I collect a lot of buttons, badges, pins and medals in the course of any given year — but none means more to me than the simple “I Voted” sticker I get each November when I do my civic duty in whatever election is happening. There is something so fundamentally right, important and fulfilling about going to the polls and casting my ballot for candidates and referenda on various issues. Each time I vote, I think about the millions of people on this earth who are not allowed to vote, who have no voice, whose freedom to choose their government is curtailed by tyranny, ignorance, fear and violence.
Not so long ago — in the memory of some of our grandmothers, perhaps — women did not have the right to vote in this country. Worse, and more recently, whether by law or by the fact of racial hatred, African American, Hispanic and other people of different races and ethnicities have suffered violence, intimidation and unjust barriers to their ability to exercise the right to vote. Even now, at this late date in our nation’s history, voter suppression continues; there are factions that want to roll back the clock to those horrific days in the Old South when black citizens faced perniciously crafted legal barriers to voting. The Voting Rights Act of 1965 was necessary to eradicate the deliberate efforts of some politicians to block votes.
Sadly, last year the Supreme Court of the United States made a ruling that weakens the Voting Rights Act, and some states have gone so far as to re-institute barriers to voting for citizens who often live at the margins. Under the guise of Voter ID laws, these barriers discriminate against people who cannot produce a driver’s license or other identification. Not all states require Voter ID — at my polling place in College Park, Maryland last week (early voting is a great invention!) all I had to do was give my name and address to be given access to the ballot box. That’s how it should work everywhere in a free country! But even without overt voter suppression tactics, more subtle forms of discouragement for black and Hispanic voters occur in counties where there are not enough polling places, or where the equipment used to record votes is outdated or broken.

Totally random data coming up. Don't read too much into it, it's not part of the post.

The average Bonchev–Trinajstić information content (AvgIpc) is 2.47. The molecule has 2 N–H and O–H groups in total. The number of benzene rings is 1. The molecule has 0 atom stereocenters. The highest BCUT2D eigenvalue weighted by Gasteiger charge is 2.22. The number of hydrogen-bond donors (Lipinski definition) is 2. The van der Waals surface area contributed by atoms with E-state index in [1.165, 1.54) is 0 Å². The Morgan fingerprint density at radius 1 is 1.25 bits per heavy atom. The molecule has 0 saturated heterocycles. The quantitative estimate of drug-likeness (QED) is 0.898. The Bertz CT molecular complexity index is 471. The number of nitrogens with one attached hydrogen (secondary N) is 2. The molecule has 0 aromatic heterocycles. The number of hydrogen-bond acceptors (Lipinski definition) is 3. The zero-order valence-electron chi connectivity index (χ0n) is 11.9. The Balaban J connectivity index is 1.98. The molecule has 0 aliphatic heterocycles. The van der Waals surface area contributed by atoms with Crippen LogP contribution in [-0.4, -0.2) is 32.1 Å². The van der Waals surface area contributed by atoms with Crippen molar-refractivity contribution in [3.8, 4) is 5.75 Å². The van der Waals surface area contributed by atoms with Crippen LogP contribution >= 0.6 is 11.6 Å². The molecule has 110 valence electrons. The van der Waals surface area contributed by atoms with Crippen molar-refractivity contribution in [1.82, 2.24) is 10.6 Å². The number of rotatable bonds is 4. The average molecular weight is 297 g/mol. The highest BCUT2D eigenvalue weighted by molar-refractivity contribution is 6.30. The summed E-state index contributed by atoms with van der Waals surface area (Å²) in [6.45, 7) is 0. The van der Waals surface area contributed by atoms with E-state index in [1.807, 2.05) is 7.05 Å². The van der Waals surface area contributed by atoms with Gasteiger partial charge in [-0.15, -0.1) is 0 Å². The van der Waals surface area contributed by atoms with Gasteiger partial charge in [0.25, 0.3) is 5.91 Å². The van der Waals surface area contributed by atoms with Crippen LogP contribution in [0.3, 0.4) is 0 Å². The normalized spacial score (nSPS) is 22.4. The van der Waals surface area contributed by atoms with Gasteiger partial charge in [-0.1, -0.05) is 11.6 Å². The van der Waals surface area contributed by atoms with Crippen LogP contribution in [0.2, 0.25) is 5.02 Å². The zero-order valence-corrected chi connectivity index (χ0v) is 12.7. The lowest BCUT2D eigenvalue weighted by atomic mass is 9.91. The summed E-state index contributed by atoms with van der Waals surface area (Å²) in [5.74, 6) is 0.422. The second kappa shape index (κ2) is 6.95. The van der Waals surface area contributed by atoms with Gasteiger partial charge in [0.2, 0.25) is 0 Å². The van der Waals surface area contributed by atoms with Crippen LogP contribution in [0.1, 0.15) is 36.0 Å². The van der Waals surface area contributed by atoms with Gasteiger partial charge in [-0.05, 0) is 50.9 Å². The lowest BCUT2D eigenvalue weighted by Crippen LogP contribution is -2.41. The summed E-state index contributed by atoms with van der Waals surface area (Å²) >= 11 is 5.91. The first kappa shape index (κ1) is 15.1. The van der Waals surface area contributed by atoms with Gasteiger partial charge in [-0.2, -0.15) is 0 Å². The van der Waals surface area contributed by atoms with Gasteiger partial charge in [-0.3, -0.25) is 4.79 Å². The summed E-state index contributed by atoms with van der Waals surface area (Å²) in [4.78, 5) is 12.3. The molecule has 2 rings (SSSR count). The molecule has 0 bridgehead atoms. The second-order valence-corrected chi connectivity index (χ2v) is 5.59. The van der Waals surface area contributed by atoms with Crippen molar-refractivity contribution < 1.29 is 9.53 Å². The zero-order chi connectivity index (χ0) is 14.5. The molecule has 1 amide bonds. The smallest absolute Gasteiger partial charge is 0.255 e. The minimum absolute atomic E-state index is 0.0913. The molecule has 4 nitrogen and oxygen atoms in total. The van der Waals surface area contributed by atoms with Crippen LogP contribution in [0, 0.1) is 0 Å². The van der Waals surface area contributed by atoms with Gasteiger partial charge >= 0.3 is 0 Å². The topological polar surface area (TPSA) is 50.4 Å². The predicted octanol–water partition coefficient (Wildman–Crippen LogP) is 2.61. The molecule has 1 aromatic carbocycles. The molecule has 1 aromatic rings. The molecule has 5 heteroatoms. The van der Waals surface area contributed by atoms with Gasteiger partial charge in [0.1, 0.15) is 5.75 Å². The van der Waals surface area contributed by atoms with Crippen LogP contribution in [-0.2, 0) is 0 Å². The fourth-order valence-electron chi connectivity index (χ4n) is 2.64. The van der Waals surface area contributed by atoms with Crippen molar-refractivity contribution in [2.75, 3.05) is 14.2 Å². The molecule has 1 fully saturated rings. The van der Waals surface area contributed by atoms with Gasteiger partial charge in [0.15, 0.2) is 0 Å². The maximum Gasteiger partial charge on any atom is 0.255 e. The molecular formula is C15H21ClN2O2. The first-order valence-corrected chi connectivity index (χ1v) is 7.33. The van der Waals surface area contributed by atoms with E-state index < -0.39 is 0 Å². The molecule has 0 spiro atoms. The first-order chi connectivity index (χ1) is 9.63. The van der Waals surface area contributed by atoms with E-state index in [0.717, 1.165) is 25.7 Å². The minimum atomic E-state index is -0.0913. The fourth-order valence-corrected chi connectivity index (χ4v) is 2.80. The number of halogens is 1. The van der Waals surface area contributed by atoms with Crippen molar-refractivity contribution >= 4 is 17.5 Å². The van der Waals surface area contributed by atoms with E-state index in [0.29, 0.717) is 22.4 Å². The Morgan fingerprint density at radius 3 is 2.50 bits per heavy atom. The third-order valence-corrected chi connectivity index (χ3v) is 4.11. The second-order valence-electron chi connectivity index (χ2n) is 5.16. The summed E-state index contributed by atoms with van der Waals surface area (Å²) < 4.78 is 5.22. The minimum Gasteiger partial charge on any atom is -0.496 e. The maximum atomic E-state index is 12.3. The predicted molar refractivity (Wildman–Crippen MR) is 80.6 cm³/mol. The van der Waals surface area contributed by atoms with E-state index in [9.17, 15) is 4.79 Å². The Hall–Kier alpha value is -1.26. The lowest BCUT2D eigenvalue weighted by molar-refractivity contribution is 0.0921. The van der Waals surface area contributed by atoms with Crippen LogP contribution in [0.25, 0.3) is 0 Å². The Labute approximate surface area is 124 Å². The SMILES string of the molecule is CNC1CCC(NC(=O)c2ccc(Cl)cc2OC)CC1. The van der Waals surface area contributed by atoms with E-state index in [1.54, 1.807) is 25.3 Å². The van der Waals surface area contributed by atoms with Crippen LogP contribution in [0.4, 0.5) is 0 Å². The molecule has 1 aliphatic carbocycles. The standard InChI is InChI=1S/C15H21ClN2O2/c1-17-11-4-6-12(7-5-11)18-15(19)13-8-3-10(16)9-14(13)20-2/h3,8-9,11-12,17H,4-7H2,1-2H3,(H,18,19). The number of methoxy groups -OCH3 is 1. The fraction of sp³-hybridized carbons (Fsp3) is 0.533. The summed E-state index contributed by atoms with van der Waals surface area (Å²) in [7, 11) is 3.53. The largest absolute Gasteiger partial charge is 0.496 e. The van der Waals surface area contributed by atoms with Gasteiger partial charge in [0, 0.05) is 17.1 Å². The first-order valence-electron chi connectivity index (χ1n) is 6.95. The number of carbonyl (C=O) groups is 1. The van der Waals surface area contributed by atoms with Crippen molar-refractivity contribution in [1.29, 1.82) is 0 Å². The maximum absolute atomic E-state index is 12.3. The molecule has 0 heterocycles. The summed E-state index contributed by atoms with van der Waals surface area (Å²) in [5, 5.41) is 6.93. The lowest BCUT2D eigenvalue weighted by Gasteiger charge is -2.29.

But beyond continuing efforts on the part of some corrupt politicians to thwart the rights of citizens, sometimes citizens, themselves, abrogate their rights in the most puzzling way — by not voting at all. What’s up with that? People died, quite literally, to protect our freedoms and rights. How can we possibly betray the passion and sacrifice of those who fought wars, who suffered beatings and even lynchings in order to advance the idea that all people in this democracy must have an equal right to vote.
Here in the District of Columbia, the election is very consequential — a new mayor, members of the City Council, other important political offices that will determine the fate of our city for years to come. You can vote for whomever you choose — what you do in the ballot box is your business only! — but you must exercise your right and responsibility to vote.
Reporters and pollsters are predicting low voter turnout because of apathy and ennui emanating from the too-long campaign season. Get a grip, my friends! Apathy should never be allowed to cast the deciding vote in any election. Whatever jurisdiction is your home, you have a great civic obligation to take the small amount of time required that day to go to the polls and cast your vote.
Voting is our most precious right AND responsibility. I urge all members of the Trinity community to make sure that voting is at the top of your “To Do” list on Tuesday!